If you'd like to read a couple of good books about the historical incidents, try The Goldsboro Broken Arrow and John F. Kennedy's North Carolina Campaign. They both helped me a great deal.

Wednesday, September 14, 2016

How Will We Afford College?

My wife and I have no idea how we'll be able to afford to send our children to college. I imagine many parents have the same concern. Maybe a tuition fairy will reduce the costs or provide assistance? If not, we're fucked. Well, our children are.

Before you start giving me bullshit like we should've saved more money or minimized our debt, you should know we've done both. We've put as much money away for our children's education as we could possibly afford since each was born. Their 529 plans haven't exactly yielded the best results, but the money remains nonetheless. It barely scratches the surface of what we'll owe. And except for the 3% interest on our 15-year home loan, we have no debt. Our credit score floats around 850. Actually, I think this hurts us. We might have a better chance of being awarded financial aid if our credit was in the toilet.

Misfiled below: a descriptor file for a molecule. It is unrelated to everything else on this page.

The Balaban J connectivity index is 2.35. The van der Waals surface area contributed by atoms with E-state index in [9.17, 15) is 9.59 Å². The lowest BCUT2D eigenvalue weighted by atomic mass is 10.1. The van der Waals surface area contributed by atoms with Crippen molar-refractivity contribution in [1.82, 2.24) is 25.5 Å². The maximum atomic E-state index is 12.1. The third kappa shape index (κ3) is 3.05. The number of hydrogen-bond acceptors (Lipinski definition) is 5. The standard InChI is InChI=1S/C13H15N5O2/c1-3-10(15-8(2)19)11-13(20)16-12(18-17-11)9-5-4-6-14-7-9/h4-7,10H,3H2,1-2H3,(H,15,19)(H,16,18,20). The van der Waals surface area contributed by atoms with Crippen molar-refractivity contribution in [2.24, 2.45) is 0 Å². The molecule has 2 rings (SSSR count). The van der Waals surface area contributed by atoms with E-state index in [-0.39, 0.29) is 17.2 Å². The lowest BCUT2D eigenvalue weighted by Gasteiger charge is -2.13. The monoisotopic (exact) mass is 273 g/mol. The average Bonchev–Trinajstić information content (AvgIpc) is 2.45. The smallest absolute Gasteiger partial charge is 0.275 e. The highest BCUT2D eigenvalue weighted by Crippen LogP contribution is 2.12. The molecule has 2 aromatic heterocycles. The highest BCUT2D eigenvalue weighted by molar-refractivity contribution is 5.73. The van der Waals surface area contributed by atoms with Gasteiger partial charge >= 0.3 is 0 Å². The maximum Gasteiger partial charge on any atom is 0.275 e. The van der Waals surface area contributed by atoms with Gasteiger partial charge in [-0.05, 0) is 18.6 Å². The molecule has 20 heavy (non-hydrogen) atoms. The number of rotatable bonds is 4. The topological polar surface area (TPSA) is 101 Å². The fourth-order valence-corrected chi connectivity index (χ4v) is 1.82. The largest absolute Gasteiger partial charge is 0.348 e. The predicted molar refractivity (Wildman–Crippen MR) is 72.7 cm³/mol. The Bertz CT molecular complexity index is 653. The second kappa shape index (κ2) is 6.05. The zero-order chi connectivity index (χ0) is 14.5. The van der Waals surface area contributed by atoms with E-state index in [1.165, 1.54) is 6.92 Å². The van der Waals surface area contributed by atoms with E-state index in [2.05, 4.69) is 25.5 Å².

Wanna tell me to work harder or earn more? Go fuck yourself. I've worked at least two jobs at the same time since I graduated high school 30 years ago. Work ethic isn't my problem, believe me. I have no more blood to drain or sweat to perspire. I've sacrificed more life as a working parent - missing ball games, recitals, etc. - than I ever should've. I could've seen my boy swing a bat or my girl kick a soccer ball; instead, I was teaching a class or running a rehearsal. Yes, we made the decision for my wife to be a stay-at-home mom. Should we be penalized for not wanting our children to be raised in daycare because that's the expected standard for our generation? I don't think so.

Look, I have a master's degree. I've taught for 25 years. I'm about maxed out at what this backwards-ass state is willing to pay me to teach kids. You wanna know what that is? Just north of 50K. That's all. What a joke! How many professionals with a master's who've given 25 years to the same career are only making 50K annually? It's pure bullshit. Finished laughing at me? Hope you choked.

Here's the kicker: my son's up first for college. He wants to go to film school at USC. He has good grades but doesn't play the "let's take as many advanced placement courses as possible so I can graduate at the top of my class" game. I hate that fucking game, as a teacher and as a parent. He takes the classes that mean something to his future. He's done the research to see exactly what courses a filmmaker needs. It's not AP Calculus, I assure you. I took that class in high school. Totally worthless.